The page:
On May 8, the Project on International Order and Strategy at Brookings hosted John Lewis Gaddis, the Robert A. Lovett Professor of Military & Naval History at Yale University, for a discussion of his new book “On Grand Strategy” (Penguin Press, 2018). A leading historian and one of the founders of Yale’s Brady Johnson Program in Grand Strategy, Gaddis has taught on these themes for nearly two decades. In a “book that should be read by every American leader,” Gaddis reflects on the lessons learned through a series of vignettes assessing strategy in theory and practice from the ancient world to World War II.
Following his remarks, Gaddis was joined for a discussion on these themes by Robert Kagan, Stephen & Barbara Friedman Senior Fellow with the Project on International Order and Strategy at Brookings, and Mara Karlin, associate professor of the Practice of Strategic Studies at the Johns Hopkins School of Advanced International Studies (SAIS), where she serves as associate director of the school’s Strategic Studies Program.
Thomas Wright, senior fellow with the Project on International Order and Strategy, provided introductory remarks. Following the discussion, panelists took questions from the audience.
Robert A. Lovett Professor of Military & Naval History - Yale University
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I think probably that the lesson that [Kim Jong Un is] learning is that he doesn’t have to give up anything and yet people will be scrambling for summits with him. ... The longer we have these drawn-out talks, these summits, bilaterals, trilaterals, quadrilaterals, the more it buys time for them to reinforce their claimed status [as a nuclear power] but also to continue with their R&D. But I do think that there is an element of trying to mitigate the sanctions, and also Kim took all those discussions about military strikes seriously enough to try and take the wind out of the sails. ... I find it difficult to envision how or why he would give up his nuclear weapons, which have pretty much given him what he’s wanted: which is the strategic relevance, the international prestige, and deterrence.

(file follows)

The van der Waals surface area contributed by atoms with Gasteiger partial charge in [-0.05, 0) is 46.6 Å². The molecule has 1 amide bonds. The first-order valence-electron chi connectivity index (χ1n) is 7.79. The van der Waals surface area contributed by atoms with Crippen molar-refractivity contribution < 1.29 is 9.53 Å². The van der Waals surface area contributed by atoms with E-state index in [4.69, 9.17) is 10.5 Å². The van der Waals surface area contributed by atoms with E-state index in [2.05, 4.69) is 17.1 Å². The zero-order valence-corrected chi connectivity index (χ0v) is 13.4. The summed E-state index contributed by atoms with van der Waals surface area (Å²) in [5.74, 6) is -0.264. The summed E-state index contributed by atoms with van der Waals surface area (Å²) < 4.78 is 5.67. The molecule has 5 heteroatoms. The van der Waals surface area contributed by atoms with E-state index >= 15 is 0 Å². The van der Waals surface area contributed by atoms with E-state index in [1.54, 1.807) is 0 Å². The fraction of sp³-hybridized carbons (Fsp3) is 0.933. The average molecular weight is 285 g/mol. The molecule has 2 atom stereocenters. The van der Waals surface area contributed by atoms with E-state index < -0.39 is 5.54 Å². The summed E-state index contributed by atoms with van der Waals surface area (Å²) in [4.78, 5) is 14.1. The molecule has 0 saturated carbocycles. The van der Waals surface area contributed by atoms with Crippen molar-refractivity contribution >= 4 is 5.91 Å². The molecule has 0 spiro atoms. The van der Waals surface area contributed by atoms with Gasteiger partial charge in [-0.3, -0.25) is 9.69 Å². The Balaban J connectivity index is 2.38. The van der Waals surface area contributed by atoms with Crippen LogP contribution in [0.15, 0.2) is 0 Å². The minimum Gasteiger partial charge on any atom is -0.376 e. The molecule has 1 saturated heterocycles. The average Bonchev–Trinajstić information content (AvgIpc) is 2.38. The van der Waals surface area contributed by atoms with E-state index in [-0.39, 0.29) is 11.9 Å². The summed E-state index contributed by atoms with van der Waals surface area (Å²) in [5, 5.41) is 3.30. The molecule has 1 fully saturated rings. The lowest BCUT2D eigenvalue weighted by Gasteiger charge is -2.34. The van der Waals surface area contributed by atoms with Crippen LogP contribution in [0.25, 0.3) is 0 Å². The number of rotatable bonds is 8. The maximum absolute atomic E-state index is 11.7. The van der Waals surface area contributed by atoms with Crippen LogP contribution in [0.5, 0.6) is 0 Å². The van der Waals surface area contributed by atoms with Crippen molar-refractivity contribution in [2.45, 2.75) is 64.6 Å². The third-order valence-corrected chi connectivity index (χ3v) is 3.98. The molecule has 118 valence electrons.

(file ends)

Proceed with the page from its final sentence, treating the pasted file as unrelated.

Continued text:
[Regarding President Trump's shift from enthusiasm to uncertainty over the U.S.-North Korea summit] In effect, President Trump is getting a mini-lesson in talking to the North Koreans even before he talks to the North Koreans.